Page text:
Thursday, February 4, 2010


Madapple by Christina Meldrum (NY: Knopf, 2008).

This highly fascinating and unusual novel alternates between two perspectives: that of the court room trial of 16-year-old Aslaug and Aslaug's biographical narrative. Meldrum skillfully weaves an illusive tale of intrigue and family drama. While the trial shows some of the "facts" behind the trial, Aslaug's narrative muddies the waters, showing how "facts" conceal underlying truths, or even dispel the possibility of any truth. Aslaug's mother Maren kept Aslaug isolated for years, telling her she was the product of a virgin birth. Aslaug grows up in a world of nature and science, learning much about plants and mythology. The eponymous madapple, or jimson weed, casts a mysterious veil over the plot as well, its hallucinogenic and toxic properties muddling the truth. After her mother dies, Aslaug finds and then lives with her aunt and two cousins. In the end, Aslaug is accused of murdering her aunt and one of her cousins with the circumstances slowly revealed in both the court transcript and the narrative.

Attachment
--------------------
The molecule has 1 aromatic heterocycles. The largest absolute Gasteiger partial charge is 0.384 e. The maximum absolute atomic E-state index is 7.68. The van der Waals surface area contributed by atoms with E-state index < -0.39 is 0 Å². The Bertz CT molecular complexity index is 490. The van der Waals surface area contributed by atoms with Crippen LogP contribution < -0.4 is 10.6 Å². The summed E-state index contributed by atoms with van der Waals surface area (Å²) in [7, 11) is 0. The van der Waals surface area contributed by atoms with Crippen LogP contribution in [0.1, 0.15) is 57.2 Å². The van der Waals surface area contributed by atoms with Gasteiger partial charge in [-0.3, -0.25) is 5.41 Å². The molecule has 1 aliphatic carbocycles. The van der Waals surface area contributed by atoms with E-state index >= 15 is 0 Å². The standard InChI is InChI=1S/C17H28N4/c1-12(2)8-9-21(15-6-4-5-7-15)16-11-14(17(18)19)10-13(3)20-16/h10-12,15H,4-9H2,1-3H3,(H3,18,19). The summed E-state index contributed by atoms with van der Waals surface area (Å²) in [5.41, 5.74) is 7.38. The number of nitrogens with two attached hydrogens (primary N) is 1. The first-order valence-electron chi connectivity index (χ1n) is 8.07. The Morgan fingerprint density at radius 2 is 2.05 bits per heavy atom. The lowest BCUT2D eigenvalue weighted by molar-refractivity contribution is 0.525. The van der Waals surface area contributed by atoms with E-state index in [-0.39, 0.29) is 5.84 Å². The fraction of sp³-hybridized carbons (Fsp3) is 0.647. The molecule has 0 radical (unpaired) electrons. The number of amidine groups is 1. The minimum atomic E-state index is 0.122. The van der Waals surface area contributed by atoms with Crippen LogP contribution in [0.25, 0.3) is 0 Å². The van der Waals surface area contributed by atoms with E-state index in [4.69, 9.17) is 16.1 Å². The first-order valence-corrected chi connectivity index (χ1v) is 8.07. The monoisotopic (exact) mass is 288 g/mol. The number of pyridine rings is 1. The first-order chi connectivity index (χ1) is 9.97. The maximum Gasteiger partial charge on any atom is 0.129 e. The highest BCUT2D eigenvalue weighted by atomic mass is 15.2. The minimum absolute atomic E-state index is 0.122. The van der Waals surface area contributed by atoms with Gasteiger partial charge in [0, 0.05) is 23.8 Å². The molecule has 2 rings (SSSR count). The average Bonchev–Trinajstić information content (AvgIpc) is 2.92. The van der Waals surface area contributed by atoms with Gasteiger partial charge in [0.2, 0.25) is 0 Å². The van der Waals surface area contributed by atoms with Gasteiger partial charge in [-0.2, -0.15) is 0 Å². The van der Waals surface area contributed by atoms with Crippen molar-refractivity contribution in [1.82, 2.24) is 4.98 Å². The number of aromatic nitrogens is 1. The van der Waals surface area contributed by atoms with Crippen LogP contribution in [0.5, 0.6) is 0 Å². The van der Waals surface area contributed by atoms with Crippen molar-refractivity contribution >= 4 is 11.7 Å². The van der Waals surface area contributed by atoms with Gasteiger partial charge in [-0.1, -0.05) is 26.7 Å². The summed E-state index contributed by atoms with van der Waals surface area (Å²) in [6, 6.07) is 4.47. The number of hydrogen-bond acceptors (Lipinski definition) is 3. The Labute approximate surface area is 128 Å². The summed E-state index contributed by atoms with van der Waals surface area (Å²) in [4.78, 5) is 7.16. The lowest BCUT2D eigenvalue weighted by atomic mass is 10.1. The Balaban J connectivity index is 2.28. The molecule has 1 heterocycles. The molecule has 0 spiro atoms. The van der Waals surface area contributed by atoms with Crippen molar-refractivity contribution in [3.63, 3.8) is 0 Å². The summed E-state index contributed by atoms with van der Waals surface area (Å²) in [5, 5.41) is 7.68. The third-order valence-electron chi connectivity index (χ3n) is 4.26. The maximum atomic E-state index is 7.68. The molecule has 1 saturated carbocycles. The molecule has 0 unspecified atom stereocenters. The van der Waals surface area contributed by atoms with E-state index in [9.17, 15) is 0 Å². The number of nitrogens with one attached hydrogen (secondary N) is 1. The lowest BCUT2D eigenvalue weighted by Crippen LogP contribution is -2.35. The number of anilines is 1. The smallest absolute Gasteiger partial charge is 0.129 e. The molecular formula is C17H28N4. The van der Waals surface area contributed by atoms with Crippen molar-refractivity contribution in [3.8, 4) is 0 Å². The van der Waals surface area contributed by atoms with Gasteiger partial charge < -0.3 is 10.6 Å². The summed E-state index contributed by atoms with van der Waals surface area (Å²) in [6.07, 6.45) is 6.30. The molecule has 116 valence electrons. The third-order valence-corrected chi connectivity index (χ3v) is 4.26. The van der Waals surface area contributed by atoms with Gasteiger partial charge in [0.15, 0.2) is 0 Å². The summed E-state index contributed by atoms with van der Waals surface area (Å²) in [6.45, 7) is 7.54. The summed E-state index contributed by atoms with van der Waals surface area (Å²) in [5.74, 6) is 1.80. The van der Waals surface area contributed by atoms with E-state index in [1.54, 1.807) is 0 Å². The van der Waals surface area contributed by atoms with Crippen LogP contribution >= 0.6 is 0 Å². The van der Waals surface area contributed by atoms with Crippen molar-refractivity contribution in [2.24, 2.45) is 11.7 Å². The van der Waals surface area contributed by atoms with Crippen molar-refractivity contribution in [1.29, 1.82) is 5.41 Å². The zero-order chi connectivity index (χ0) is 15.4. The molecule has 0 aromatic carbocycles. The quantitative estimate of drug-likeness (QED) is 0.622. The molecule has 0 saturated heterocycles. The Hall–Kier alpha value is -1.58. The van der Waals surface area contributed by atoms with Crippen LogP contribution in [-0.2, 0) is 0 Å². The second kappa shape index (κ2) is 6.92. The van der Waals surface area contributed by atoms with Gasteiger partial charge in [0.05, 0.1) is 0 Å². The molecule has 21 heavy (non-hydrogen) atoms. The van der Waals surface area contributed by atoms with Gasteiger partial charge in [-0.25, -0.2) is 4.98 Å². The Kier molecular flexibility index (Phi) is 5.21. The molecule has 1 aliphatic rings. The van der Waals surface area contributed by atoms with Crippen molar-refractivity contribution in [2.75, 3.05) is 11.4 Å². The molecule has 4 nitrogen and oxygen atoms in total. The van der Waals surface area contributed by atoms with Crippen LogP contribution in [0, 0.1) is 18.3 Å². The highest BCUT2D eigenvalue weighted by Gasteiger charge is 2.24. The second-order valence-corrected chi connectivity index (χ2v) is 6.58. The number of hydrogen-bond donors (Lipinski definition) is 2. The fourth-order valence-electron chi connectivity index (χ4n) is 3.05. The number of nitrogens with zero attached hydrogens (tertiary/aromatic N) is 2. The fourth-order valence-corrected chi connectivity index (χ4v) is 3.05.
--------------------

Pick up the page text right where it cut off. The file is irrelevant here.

Grades 7&up. Sexual situations, drugs, teen pregnancy.

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